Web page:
1. Kevin Durant (OKC Thunder) –
The man who inspired this list, did you think anyone else would be number one? We all know about the numbers and accolades, 2007-2008 Rookie of the Year, youngest scoring champion ever, etc. But what makes Durant the unanimous pick as the best player his age, and arguably one of the top five players in the NBA today? Let’s start by looking more specifically at that scoring of his. Durant’s shooting numbers last season:
Field Goals: 47.6%
3-Point Field Goals: 36.5%
Free Throws: 90%
In short, Durant can score from anywhere. A 6’9 small forward with unlimited range? Good luck stopping that. Add that to the fact that he won’t miss free throws when you foul him and his teammates depend on him to score as much as any team in the league, and Durant could end up averaging 35 a game this season.
But his scoring isn’t the only thing that stands out about Durantula, which might be the worst nickname ever by the way. Durant is a leader who expects the best from his teammates, and who will stand by them no matter what. You don’t see Durant ever complaining about his teammates not stepping up, or talking about making moves to bring in other guys or even hinting at wanting to leave in free agency. All you see is a tight-knit group of young players who respect each other and truly believe they have what it takes to win.
While everyone was getting lost in the hoopla that was the Summer of Lebron, Durant was quietly signing a five-year extension to stay in Oklahoma City that was announced via Twitter, not a one hour special on ESPN. Not only that, but Durant didn’t want an opt-out clause in his contract because he felt he owed the organization that and that the Thunder can win with what they have. In a summer where players have been going to twitter non-stop to discuss their plans and make empty threats, Durant may have had the best tweet of them all when he said;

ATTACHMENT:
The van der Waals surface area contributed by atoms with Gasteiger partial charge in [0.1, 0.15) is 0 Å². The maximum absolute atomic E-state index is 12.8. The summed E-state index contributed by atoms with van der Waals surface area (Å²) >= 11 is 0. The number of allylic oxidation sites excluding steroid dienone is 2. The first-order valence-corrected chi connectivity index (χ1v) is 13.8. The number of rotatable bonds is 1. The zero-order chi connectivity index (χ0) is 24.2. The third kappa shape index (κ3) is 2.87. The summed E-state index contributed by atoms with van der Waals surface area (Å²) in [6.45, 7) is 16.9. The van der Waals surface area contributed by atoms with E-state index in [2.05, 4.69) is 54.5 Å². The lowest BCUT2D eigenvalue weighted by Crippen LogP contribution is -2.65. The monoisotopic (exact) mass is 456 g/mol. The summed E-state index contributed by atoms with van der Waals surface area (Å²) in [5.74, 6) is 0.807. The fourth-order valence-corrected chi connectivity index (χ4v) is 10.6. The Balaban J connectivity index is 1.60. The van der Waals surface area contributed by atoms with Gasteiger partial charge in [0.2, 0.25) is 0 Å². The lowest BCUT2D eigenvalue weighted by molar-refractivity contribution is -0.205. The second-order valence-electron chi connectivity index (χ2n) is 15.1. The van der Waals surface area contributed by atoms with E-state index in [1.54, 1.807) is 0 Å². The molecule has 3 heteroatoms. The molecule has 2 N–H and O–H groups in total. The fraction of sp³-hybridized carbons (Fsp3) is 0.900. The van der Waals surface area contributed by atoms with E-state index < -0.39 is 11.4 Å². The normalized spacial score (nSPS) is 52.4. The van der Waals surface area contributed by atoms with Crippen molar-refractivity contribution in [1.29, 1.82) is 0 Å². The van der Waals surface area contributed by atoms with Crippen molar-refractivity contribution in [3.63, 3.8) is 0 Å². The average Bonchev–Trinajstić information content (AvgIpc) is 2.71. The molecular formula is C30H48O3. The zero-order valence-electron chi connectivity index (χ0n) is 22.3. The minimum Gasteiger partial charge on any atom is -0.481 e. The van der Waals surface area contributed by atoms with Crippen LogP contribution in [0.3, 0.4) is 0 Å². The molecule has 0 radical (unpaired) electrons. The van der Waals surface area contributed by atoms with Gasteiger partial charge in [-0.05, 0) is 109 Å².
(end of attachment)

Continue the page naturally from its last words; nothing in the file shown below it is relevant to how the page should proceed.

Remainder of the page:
Now everybody wanna play for the heat and the Lakers? Let’s go back to being competitive and going at these peoples!
It’s that competitiveness, the same competitiveness we expected Lebron to have that never was there, that pushes Durant to be one of the best. With Wade and Lebron teaming up and Kobe slowly declining, don’t be surprised if Durant is the best player in the NBA in three years.
Belal Abdelfattah comes from a long background in sports writing at the Sports Authority Blog and The Block Radio. You can check out his weekly radio show OSD Radio at http://tinyurl.com/OSDRadio or follow Belal on Twitter at http://www.twitter.com/belal_a